J. L. BELL is a Massachusetts writer who specializes in (among other things) the start of the American Revolution in and around Boston. He is particularly interested in the experiences of children in 1765-75. He has published scholarly papers and popular articles for both children and adults. He was consultant for an episode of History Detectives, and contributed to a display at Minute Man National Historic Park.

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Monday, May 18, 2020

When Hancock Moved on Mein

John Mein arrived in Boston from Scotland in 1764. He first set up a shop with Robert Sandeman, though he wasn’t a member of the Sandemanian sect.

The next year, Mein took over the London Book Store on King Street, formerly co-owned by James Rivington. Later he became partners with printer John Fleeming, another Scotsman, to publish books.

Finally, in 1767 Mein and Fleeming launched a new newspaper, the Boston Chronicle. It soon became the voice of the royal government in Massachusetts. The Customs office gave Mein and Fleeming its printing business, providing them with financial support.

At the same time, Mein owed a lot of money to his London suppliers, the publisher and book dealer Thomas Longman (d. 1797) and the stationery firm Wright & Gill. He ordered more than £2,000 worth of books and paid off only £419. In that respect, Mein was a lot like other North American merchants.

Then came the non-importation controversy of 1768 and 1769. The Boston Chronicle published Customs documents showing that many of the town’s merchants, including several involved in enforcing the boycott, were still having goods shipped to them from Britain. Mein added some choice insults.

Meanwhile, in July 1769 Thomas Longman wrote to John Hancock, asking if he was willing to be the firm’s Boston agent in collecting the money Mein owed. To sue John Mein for debt? To seize his goods? To potentially send him to debtors’ prison? Why yes, Hancock was happy to.

It took a while for Hancock and Longman finalize their arrangement. Other Boston merchants acted more directly, threatening Mein and Fleeming in the middle of town on 28 Oct 1769, as described here. Mein went into hiding on Castle Island and sailed for home the next month.

Once in London, Mein called on Longman and told him how he’d had to shut down his Boston business. He promised to pay off his debt, no doubt asking for more time. But Longman was already moving against him.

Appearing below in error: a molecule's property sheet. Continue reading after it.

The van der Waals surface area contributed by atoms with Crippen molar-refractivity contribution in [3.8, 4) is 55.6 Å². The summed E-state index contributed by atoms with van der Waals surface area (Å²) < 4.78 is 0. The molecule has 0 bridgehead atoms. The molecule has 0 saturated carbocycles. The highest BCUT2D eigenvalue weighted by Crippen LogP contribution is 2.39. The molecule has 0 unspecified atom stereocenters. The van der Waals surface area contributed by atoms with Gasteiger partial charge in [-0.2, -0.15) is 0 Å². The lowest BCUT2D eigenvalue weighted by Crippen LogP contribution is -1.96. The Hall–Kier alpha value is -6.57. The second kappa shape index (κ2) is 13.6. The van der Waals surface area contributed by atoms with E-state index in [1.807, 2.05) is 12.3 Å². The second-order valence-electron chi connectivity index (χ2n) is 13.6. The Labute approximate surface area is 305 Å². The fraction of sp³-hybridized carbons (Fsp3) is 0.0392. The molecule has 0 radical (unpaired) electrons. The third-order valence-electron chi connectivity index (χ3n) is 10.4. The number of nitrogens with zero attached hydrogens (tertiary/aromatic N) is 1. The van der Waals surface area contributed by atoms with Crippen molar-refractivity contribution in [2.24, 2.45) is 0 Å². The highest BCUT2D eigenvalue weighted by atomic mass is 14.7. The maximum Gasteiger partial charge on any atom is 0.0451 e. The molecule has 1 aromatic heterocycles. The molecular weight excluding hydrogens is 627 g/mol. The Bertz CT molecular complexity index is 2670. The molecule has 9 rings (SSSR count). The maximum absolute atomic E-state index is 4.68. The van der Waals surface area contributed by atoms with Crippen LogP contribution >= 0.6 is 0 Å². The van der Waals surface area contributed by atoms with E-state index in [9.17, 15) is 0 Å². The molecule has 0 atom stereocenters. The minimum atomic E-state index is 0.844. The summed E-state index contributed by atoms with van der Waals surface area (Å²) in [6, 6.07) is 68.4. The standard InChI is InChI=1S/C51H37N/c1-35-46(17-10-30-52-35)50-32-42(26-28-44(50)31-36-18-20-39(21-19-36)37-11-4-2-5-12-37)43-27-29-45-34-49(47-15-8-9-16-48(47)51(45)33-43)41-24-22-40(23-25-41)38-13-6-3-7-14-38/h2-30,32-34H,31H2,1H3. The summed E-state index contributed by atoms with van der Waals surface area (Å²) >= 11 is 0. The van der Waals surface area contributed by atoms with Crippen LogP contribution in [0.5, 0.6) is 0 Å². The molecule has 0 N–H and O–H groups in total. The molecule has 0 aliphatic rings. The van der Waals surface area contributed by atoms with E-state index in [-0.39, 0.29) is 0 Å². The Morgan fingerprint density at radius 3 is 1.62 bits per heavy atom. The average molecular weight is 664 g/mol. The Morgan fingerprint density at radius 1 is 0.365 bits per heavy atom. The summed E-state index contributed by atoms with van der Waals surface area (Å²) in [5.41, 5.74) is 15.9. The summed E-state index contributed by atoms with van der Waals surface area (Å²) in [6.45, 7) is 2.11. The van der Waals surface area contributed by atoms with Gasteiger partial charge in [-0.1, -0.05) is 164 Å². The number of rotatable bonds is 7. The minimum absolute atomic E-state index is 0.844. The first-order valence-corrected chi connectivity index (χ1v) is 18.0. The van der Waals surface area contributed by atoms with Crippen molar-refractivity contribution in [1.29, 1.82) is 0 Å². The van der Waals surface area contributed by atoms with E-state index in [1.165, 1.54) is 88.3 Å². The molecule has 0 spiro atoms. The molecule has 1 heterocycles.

On 1 Mar 1770, Hancock received legal powers of attorney from Longman and Wright & Gill. That same day, Hancock’s lawyer John Adams filed the paperwork to have deputy sheriffs seize Mein’s property in Boston—his stock of books and his printing equipment.

The Loyalist magistrate James Murray negotiated with Hancock and Sheriff Stephen Greenleaf. He appears to have wanted the suit to be handled in London courts, far from Boston juries. Those discussions were going on in the same week as the Boston Massacre.

Murray’s action allowed Fleeming to continue the Boston Chronicle, “much to the Surprize and Disappointment of Mr. H—— and his party,” he wrote.

But Hancock took all he could. On 18 May, 250 years ago today, he wrote to Longman:
Your favours of Dec. 2d. 1769, & Jany 3d. 1770 are now before me, & duly note the Contents. In Consequence of the Rect. of the former, as Mr. Mein was absent, I immediately attached everything I could find of his Effects for the benefit of you & Wright & Gill & the matter is now in the Law.

The Effects are in the Hands of the Sheriff, and as soon as it has gone thro’ the Law, & the Effects turn’d into money, the neat proceeds shall be remitted you, and you will determine the settlement between you and Messrs. Wright & Gill. Tho’ I fear even the Whole of his Effects will fall vastly short of the Debts, but I have got all & could have no more.

You will please, as I am now greatly hurried, to present my respects to Mess Wright & Gill & acquaint them. I will render them every service in my power & will write them by next opportunity. Cannot You get further Security of Mr. Mein in London. You may rely I will do all in my power for your Interest in this or any other matter.
Around the same time, across the Atlantic, Longman had Mein arrested.

COMING UP: Wending through the courts.

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